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Community clubs forced to move as Great Yarmouth health site becomes children’s centre

PUBLISHED: 14:49 06 January 2014 | UPDATED: 14:49 06 January 2014

The Cobholm & Lichfield Health and Resource Centre in Pasteur Road is being converted into a children's centre. 

Picture: James Bass

The Cobholm & Lichfield Health and Resource Centre in Pasteur Road is being converted into a children's centre. Picture: James Bass

Archant Norfolk Photographic © 2009

A health centre in Great Yarmouth is being converted into a childcare facility, creating 50 much-needed places for the seaside town.

The transformation of the Cobholm and Lichfield Health and Resource Centre (CLHRC) in Pasteur Road has been widely welcomed with the 50 new childcare places expected to have a “tangible benefit” to the community. The change does, however, means community groups currently using the centre will be forced to move out.

The CLHRC, next door to the Nelson Medical Centre, is operated by the business-support and enterprise body NWES.

Karen Bolton, property manager for NWES, said it was working with community groups, such as the Great Yarmouth Stroke Group and a Parkinson’s support group, to find alternative venues before building work began in February.

In a statement, she said: “The facility will ensure the ongoing sustainability and future of the CLHRC.

The centre had previously received its income working with the local primary care trust, but this ceased in 2013 due to cut backs, since then NWES has been working to find a solution to continue for the centre to stay open.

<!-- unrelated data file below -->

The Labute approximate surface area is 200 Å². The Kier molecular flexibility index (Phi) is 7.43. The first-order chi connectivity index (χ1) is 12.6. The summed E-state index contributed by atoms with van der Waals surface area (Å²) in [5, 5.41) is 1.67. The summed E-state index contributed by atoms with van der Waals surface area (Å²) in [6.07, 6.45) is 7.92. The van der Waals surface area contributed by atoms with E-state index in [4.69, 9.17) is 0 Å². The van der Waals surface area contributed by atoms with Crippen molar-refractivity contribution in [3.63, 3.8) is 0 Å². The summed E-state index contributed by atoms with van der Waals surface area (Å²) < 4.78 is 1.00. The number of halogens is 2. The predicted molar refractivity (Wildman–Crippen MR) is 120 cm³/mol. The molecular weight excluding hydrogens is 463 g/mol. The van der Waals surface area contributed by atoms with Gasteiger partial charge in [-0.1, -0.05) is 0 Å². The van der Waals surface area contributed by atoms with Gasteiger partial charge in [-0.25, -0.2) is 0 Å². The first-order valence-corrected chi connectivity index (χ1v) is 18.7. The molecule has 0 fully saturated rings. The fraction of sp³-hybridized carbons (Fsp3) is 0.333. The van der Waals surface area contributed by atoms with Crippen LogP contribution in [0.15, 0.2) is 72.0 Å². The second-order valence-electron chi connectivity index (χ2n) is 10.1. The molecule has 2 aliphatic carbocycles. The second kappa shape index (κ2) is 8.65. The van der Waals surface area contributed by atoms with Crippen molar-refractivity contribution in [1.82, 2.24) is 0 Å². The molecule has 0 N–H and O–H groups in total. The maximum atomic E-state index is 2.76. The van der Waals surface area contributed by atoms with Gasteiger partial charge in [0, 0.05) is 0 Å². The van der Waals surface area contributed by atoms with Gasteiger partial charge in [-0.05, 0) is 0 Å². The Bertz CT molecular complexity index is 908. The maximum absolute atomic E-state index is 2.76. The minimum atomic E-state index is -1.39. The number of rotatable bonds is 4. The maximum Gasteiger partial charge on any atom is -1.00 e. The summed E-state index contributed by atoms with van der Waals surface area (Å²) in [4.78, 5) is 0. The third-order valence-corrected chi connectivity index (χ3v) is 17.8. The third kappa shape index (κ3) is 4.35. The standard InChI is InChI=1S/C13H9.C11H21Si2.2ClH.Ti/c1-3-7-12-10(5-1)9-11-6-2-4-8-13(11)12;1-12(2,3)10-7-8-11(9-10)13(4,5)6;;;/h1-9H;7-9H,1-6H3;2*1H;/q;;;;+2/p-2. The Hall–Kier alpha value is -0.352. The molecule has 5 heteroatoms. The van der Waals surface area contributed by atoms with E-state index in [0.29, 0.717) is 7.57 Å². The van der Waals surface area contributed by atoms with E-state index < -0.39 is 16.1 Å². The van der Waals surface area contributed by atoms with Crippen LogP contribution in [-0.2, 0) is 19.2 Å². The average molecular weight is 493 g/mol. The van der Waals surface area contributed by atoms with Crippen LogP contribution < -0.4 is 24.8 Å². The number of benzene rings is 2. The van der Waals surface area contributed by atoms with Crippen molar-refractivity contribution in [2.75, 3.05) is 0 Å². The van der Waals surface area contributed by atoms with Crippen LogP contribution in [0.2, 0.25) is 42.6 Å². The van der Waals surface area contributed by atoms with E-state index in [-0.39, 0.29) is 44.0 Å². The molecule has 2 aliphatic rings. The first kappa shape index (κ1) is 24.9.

“While the conversion takes place the centre will still be able to accommodate the existing community groups that make use of the premises and NWES are working with the users to find long-term suitable accommodation to meet their needs once the conversion work is complete,” the statement added.

NWES has secured a £100,000 grant from the Norfolk Community Foundation to carry out the conversion. Once complete, Cobholm and Lichfield Childcare will be able to look after up to 90 children at the centre at one time, 50 more than it currently does.

Ms Bolton said the extension would transform the CLCC into “one of the largest childcare providers in the local area” and would assist local families with the rising cost of childcare.

She added: “The newly created childcare places will be funded which will allow qualifying families to make use of up to 15 hours of free childcare spaces per week and will assist in reducing the deficit between the number of spaces available and the number required.”

The building work at the centre is due to be completed by the end of March ready to accommodate the new intake of children in April.

nThe Great Yarmouth Stoke Group – a social and rehabilitation club with about 30 members, is looking for somewhere to meet from 2pm to 4pm every Thursday. To offer help, call Sue Casey as soon as possible on 01493 781846.

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